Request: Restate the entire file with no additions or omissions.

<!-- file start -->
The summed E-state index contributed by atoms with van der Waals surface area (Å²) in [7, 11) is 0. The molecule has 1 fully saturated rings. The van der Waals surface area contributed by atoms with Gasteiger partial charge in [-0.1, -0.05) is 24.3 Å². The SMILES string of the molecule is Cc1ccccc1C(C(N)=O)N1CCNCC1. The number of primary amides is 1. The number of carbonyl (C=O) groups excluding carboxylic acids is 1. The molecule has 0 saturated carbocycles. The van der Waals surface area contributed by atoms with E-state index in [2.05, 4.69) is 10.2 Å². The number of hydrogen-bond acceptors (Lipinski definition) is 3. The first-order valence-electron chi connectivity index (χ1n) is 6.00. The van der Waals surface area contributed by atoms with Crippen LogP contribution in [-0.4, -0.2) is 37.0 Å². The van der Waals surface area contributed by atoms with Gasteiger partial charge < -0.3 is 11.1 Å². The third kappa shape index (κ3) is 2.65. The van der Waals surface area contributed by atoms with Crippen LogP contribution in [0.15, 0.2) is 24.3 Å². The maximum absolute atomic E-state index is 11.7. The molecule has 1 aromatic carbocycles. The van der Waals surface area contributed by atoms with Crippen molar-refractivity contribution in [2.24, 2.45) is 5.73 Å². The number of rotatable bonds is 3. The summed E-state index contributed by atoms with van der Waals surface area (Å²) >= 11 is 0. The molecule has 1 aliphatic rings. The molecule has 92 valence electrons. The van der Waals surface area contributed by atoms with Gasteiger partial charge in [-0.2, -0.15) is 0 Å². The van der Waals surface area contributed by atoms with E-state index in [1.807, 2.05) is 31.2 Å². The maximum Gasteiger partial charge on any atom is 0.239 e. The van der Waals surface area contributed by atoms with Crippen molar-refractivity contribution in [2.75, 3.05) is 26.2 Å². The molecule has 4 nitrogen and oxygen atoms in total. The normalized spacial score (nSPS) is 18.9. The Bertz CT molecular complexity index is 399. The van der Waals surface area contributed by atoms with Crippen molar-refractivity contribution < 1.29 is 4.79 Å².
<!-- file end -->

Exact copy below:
The summed E-state index contributed by atoms with van der Waals surface area (Å²) in [7, 11) is 0. The molecule has 1 fully saturated rings. The van der Waals surface area contributed by atoms with Gasteiger partial charge in [-0.1, -0.05) is 24.3 Å². The SMILES string of the molecule is Cc1ccccc1C(C(N)=O)N1CCNCC1. The number of primary amides is 1. The number of carbonyl (C=O) groups excluding carboxylic acids is 1. The molecule has 0 saturated carbocycles. The van der Waals surface area contributed by atoms with E-state index in [2.05, 4.69) is 10.2 Å². The number of hydrogen-bond acceptors (Lipinski definition) is 3. The first-order valence-electron chi connectivity index (χ1n) is 6.00. The van der Waals surface area contributed by atoms with Crippen LogP contribution in [-0.4, -0.2) is 37.0 Å². The van der Waals surface area contributed by atoms with Gasteiger partial charge < -0.3 is 11.1 Å². The third kappa shape index (κ3) is 2.65. The van der Waals surface area contributed by atoms with Crippen LogP contribution in [0.15, 0.2) is 24.3 Å². The maximum absolute atomic E-state index is 11.7. The molecule has 1 aromatic carbocycles. The van der Waals surface area contributed by atoms with Crippen molar-refractivity contribution in [2.24, 2.45) is 5.73 Å². The number of rotatable bonds is 3. The summed E-state index contributed by atoms with van der Waals surface area (Å²) >= 11 is 0. The molecule has 1 aliphatic rings. The molecule has 92 valence electrons. The van der Waals surface area contributed by atoms with Gasteiger partial charge in [-0.2, -0.15) is 0 Å². The van der Waals surface area contributed by atoms with E-state index in [1.807, 2.05) is 31.2 Å². The maximum Gasteiger partial charge on any atom is 0.239 e. The van der Waals surface area contributed by atoms with Crippen molar-refractivity contribution in [2.75, 3.05) is 26.2 Å². The molecule has 4 nitrogen and oxygen atoms in total. The normalized spacial score (nSPS) is 18.9. The Bertz CT molecular complexity index is 399. The van der Waals surface area contributed by atoms with Crippen molar-refractivity contribution < 1.29 is 4.79 Å².